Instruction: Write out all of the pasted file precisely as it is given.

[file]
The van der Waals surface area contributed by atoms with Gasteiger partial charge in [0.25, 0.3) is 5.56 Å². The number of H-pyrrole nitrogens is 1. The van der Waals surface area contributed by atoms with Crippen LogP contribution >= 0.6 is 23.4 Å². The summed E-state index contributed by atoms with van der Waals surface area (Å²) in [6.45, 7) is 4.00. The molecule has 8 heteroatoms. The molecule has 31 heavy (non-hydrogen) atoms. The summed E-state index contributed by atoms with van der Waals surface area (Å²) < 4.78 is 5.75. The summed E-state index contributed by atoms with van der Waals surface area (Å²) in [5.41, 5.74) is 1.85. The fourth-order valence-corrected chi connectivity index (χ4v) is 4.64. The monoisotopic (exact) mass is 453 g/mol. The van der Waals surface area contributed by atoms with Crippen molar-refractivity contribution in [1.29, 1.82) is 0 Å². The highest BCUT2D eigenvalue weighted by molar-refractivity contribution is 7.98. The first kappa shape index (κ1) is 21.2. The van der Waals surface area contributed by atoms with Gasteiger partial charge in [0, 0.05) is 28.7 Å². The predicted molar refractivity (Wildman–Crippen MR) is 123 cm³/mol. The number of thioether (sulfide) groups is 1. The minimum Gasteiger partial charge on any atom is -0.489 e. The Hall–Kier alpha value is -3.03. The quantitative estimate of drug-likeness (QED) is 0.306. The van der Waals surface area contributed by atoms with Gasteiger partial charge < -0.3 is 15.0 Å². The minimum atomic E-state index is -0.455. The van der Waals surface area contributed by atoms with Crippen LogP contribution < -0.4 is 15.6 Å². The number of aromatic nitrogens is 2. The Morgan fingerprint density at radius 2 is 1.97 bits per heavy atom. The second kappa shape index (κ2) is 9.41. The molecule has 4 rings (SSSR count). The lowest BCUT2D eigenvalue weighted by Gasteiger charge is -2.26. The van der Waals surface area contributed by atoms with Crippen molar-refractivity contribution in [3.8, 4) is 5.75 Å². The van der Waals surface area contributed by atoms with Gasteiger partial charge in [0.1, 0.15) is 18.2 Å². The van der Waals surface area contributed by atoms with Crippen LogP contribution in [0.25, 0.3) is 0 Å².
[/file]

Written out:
The van der Waals surface area contributed by atoms with Gasteiger partial charge in [0.25, 0.3) is 5.56 Å². The number of H-pyrrole nitrogens is 1. The van der Waals surface area contributed by atoms with Crippen LogP contribution >= 0.6 is 23.4 Å². The summed E-state index contributed by atoms with van der Waals surface area (Å²) in [6.45, 7) is 4.00. The molecule has 8 heteroatoms. The molecule has 31 heavy (non-hydrogen) atoms. The summed E-state index contributed by atoms with van der Waals surface area (Å²) < 4.78 is 5.75. The summed E-state index contributed by atoms with van der Waals surface area (Å²) in [5.41, 5.74) is 1.85. The fourth-order valence-corrected chi connectivity index (χ4v) is 4.64. The monoisotopic (exact) mass is 453 g/mol. The van der Waals surface area contributed by atoms with Crippen molar-refractivity contribution in [1.29, 1.82) is 0 Å². The highest BCUT2D eigenvalue weighted by molar-refractivity contribution is 7.98. The first kappa shape index (κ1) is 21.2. The van der Waals surface area contributed by atoms with Gasteiger partial charge in [0, 0.05) is 28.7 Å². The predicted molar refractivity (Wildman–Crippen MR) is 123 cm³/mol. The number of thioether (sulfide) groups is 1. The minimum Gasteiger partial charge on any atom is -0.489 e. The Hall–Kier alpha value is -3.03. The quantitative estimate of drug-likeness (QED) is 0.306. The van der Waals surface area contributed by atoms with Gasteiger partial charge < -0.3 is 15.0 Å². The minimum atomic E-state index is -0.455. The van der Waals surface area contributed by atoms with Crippen LogP contribution < -0.4 is 15.6 Å². The number of aromatic nitrogens is 2. The Morgan fingerprint density at radius 2 is 1.97 bits per heavy atom. The second kappa shape index (κ2) is 9.41. The molecule has 4 rings (SSSR count). The lowest BCUT2D eigenvalue weighted by Gasteiger charge is -2.26. The van der Waals surface area contributed by atoms with Crippen molar-refractivity contribution in [3.8, 4) is 5.75 Å². The van der Waals surface area contributed by atoms with Gasteiger partial charge in [0.1, 0.15) is 18.2 Å². The van der Waals surface area contributed by atoms with Crippen LogP contribution in [0.25, 0.3) is 0 Å².